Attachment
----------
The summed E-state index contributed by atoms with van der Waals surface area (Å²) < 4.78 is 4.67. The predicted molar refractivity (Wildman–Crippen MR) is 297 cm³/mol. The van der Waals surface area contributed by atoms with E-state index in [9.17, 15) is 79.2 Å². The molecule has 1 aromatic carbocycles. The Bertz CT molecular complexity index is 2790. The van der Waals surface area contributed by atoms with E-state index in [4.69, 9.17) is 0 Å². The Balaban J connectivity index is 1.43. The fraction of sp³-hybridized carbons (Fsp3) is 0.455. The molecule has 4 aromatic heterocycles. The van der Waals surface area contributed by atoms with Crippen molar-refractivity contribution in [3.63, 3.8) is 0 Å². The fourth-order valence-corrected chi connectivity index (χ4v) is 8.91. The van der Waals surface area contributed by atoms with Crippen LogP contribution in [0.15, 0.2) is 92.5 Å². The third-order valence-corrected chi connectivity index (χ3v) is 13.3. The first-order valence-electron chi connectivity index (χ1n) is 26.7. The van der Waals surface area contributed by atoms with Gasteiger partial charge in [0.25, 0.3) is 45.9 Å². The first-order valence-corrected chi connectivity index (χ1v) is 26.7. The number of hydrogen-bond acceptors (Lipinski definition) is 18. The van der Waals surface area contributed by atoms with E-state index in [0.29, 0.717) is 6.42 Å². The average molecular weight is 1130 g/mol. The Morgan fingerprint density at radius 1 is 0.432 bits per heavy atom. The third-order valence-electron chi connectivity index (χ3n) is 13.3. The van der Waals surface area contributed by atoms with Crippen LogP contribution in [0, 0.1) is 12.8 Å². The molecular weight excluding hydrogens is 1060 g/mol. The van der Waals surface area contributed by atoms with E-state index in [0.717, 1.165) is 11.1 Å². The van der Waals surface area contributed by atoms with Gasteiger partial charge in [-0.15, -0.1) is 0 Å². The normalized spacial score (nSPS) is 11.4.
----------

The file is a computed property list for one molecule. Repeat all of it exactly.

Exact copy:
The summed E-state index contributed by atoms with van der Waals surface area (Å²) < 4.78 is 4.67. The predicted molar refractivity (Wildman–Crippen MR) is 297 cm³/mol. The van der Waals surface area contributed by atoms with E-state index in [9.17, 15) is 79.2 Å². The molecule has 1 aromatic carbocycles. The Bertz CT molecular complexity index is 2790. The van der Waals surface area contributed by atoms with E-state index in [4.69, 9.17) is 0 Å². The Balaban J connectivity index is 1.43. The fraction of sp³-hybridized carbons (Fsp3) is 0.455. The molecule has 4 aromatic heterocycles. The van der Waals surface area contributed by atoms with Crippen molar-refractivity contribution in [3.63, 3.8) is 0 Å². The fourth-order valence-corrected chi connectivity index (χ4v) is 8.91. The van der Waals surface area contributed by atoms with Crippen LogP contribution in [0.15, 0.2) is 92.5 Å². The third-order valence-corrected chi connectivity index (χ3v) is 13.3. The first-order valence-electron chi connectivity index (χ1n) is 26.7. The van der Waals surface area contributed by atoms with Gasteiger partial charge in [0.25, 0.3) is 45.9 Å². The first-order valence-corrected chi connectivity index (χ1v) is 26.7. The number of hydrogen-bond acceptors (Lipinski definition) is 18. The van der Waals surface area contributed by atoms with E-state index in [0.29, 0.717) is 6.42 Å². The average molecular weight is 1130 g/mol. The Morgan fingerprint density at radius 1 is 0.432 bits per heavy atom. The third-order valence-electron chi connectivity index (χ3n) is 13.3. The van der Waals surface area contributed by atoms with Crippen LogP contribution in [0, 0.1) is 12.8 Å². The molecular weight excluding hydrogens is 1060 g/mol. The van der Waals surface area contributed by atoms with E-state index in [0.717, 1.165) is 11.1 Å². The van der Waals surface area contributed by atoms with Gasteiger partial charge in [-0.15, -0.1) is 0 Å². The normalized spacial score (nSPS) is 11.4.